Woolsthorpe Manor, birthplace of Sir Isaac Newton, reopens to public
The childhood home of renowned physicist Sir Isaac Newton is set to reopen its doors to the public tomorrow (Saturday, February 10).
After an official opening on Saturday, guests can step into the 17th-century manor house, where young Isaac Newton embarked on his journey of scientific inquiry, from Thursdays to Mondays, between 10am-5pm
Woolsthorpe Manor, managed by the National Trust, stands as a testament to Newton's enduring legacy, attracting visitors from across the globe to connect with his revolutionary ideas.
With its rich history, interactive exhibits, and scenic surroundings, the manor promises an enlightening and memorable experience for all.
One of the highlights is the room where Newton famously used a prism to disperse sunlight, revealing the spectrum of colours, and the orchard housing the iconic apple tree that inspired his theory of gravity.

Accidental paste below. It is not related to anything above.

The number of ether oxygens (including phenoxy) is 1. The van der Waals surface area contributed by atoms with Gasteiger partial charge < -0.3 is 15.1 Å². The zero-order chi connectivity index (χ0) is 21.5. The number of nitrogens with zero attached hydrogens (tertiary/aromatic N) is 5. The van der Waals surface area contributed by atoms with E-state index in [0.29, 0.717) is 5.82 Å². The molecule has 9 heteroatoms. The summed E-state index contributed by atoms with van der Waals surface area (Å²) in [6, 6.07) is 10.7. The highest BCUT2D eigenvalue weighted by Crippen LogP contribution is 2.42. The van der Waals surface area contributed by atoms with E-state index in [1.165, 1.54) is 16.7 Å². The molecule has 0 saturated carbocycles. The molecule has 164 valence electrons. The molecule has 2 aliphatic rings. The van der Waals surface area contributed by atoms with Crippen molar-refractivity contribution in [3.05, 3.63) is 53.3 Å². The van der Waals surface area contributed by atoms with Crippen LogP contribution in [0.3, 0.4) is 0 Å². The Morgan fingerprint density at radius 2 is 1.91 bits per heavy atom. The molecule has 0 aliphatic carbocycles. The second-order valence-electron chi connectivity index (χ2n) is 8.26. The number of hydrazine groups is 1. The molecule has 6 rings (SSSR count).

In celebration of the 320th anniversary of Newton's publication of his seminal work "Opticks," Woolsthorpe Manor presents a new exhibition delving into the multifaceted influence of Newton's contributions to art, poetry, and science.
Emma Michalak, operations manager at Woolsthorpe Manor, said: "Our ambition at Woolsthorpe is to inspire the next generation of scientists that can change the world."
Visitors during February half term can engage in a trail based on the electromagnetic spectrum, discovering intriguing facts as they traverse the property.
Additionally, the science centre offers hands-on experiences of Newton's groundbreaking experiments, fostering a deeper understanding of his scientific principles.